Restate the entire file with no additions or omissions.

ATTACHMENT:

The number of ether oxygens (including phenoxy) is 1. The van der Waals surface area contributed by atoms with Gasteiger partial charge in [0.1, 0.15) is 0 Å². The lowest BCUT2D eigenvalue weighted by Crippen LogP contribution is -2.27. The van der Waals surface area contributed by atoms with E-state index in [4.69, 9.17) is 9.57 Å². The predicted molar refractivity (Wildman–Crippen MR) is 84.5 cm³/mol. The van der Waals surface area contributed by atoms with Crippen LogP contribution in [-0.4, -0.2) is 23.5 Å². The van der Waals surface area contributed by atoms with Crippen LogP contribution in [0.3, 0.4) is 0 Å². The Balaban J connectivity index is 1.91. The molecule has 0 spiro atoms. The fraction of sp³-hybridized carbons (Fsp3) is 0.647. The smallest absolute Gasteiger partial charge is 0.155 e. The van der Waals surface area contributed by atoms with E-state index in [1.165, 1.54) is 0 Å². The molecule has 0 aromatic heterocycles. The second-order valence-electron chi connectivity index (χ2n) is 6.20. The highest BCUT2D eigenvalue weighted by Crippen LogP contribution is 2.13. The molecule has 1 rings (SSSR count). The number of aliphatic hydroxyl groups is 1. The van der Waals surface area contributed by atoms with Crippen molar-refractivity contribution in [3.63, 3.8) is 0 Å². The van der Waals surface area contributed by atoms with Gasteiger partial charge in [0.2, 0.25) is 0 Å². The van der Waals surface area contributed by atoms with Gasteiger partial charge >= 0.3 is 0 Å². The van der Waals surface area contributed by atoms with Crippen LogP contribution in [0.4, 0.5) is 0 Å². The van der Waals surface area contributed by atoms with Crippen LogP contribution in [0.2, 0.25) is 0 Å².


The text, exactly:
The number of ether oxygens (including phenoxy) is 1. The van der Waals surface area contributed by atoms with Gasteiger partial charge in [0.1, 0.15) is 0 Å². The lowest BCUT2D eigenvalue weighted by Crippen LogP contribution is -2.27. The van der Waals surface area contributed by atoms with E-state index in [4.69, 9.17) is 9.57 Å². The predicted molar refractivity (Wildman–Crippen MR) is 84.5 cm³/mol. The van der Waals surface area contributed by atoms with Crippen LogP contribution in [-0.4, -0.2) is 23.5 Å². The van der Waals surface area contributed by atoms with Crippen LogP contribution in [0.3, 0.4) is 0 Å². The Balaban J connectivity index is 1.91. The molecule has 0 spiro atoms. The fraction of sp³-hybridized carbons (Fsp3) is 0.647. The smallest absolute Gasteiger partial charge is 0.155 e. The van der Waals surface area contributed by atoms with E-state index in [1.165, 1.54) is 0 Å². The molecule has 0 aromatic heterocycles. The second-order valence-electron chi connectivity index (χ2n) is 6.20. The highest BCUT2D eigenvalue weighted by Crippen LogP contribution is 2.13. The molecule has 1 rings (SSSR count). The number of aliphatic hydroxyl groups is 1. The van der Waals surface area contributed by atoms with Crippen molar-refractivity contribution in [3.63, 3.8) is 0 Å². The van der Waals surface area contributed by atoms with Gasteiger partial charge in [0.2, 0.25) is 0 Å². The van der Waals surface area contributed by atoms with Gasteiger partial charge >= 0.3 is 0 Å². The van der Waals surface area contributed by atoms with Crippen LogP contribution in [0.4, 0.5) is 0 Å². The van der Waals surface area contributed by atoms with Crippen LogP contribution in [0.2, 0.25) is 0 Å².